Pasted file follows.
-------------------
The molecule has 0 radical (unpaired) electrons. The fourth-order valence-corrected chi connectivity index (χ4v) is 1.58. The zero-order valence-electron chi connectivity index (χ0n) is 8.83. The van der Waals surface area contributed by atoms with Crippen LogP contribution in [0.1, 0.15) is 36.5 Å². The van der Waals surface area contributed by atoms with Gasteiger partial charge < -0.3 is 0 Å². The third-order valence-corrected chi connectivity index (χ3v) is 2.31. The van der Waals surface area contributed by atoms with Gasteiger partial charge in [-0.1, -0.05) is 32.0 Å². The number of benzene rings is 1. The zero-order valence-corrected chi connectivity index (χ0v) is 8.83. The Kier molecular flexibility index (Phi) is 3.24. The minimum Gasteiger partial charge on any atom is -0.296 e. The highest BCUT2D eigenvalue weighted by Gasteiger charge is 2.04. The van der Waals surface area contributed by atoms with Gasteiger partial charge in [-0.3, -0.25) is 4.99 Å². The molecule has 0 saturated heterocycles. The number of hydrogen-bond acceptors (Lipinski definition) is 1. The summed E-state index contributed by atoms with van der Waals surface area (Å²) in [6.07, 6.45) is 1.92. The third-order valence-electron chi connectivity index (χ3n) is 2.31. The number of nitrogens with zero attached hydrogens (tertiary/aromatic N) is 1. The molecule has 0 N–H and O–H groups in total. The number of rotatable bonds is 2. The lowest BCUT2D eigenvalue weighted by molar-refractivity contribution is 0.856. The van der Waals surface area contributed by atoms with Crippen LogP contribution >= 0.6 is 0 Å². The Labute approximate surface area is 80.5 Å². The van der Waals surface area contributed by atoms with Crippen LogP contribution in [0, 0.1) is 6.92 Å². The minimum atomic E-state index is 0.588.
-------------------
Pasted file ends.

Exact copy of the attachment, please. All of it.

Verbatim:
The molecule has 0 radical (unpaired) electrons. The fourth-order valence-corrected chi connectivity index (χ4v) is 1.58. The zero-order valence-electron chi connectivity index (χ0n) is 8.83. The van der Waals surface area contributed by atoms with Crippen LogP contribution in [0.1, 0.15) is 36.5 Å². The van der Waals surface area contributed by atoms with Gasteiger partial charge < -0.3 is 0 Å². The third-order valence-corrected chi connectivity index (χ3v) is 2.31. The van der Waals surface area contributed by atoms with Gasteiger partial charge in [-0.1, -0.05) is 32.0 Å². The number of benzene rings is 1. The zero-order valence-corrected chi connectivity index (χ0v) is 8.83. The Kier molecular flexibility index (Phi) is 3.24. The minimum Gasteiger partial charge on any atom is -0.296 e. The highest BCUT2D eigenvalue weighted by Gasteiger charge is 2.04. The van der Waals surface area contributed by atoms with Gasteiger partial charge in [-0.3, -0.25) is 4.99 Å². The molecule has 0 saturated heterocycles. The number of hydrogen-bond acceptors (Lipinski definition) is 1. The summed E-state index contributed by atoms with van der Waals surface area (Å²) in [6.07, 6.45) is 1.92. The third-order valence-electron chi connectivity index (χ3n) is 2.31. The number of nitrogens with zero attached hydrogens (tertiary/aromatic N) is 1. The molecule has 0 N–H and O–H groups in total. The number of rotatable bonds is 2. The lowest BCUT2D eigenvalue weighted by molar-refractivity contribution is 0.856. The van der Waals surface area contributed by atoms with Crippen LogP contribution >= 0.6 is 0 Å². The Labute approximate surface area is 80.5 Å². The van der Waals surface area contributed by atoms with Crippen LogP contribution in [0, 0.1) is 6.92 Å². The minimum atomic E-state index is 0.588.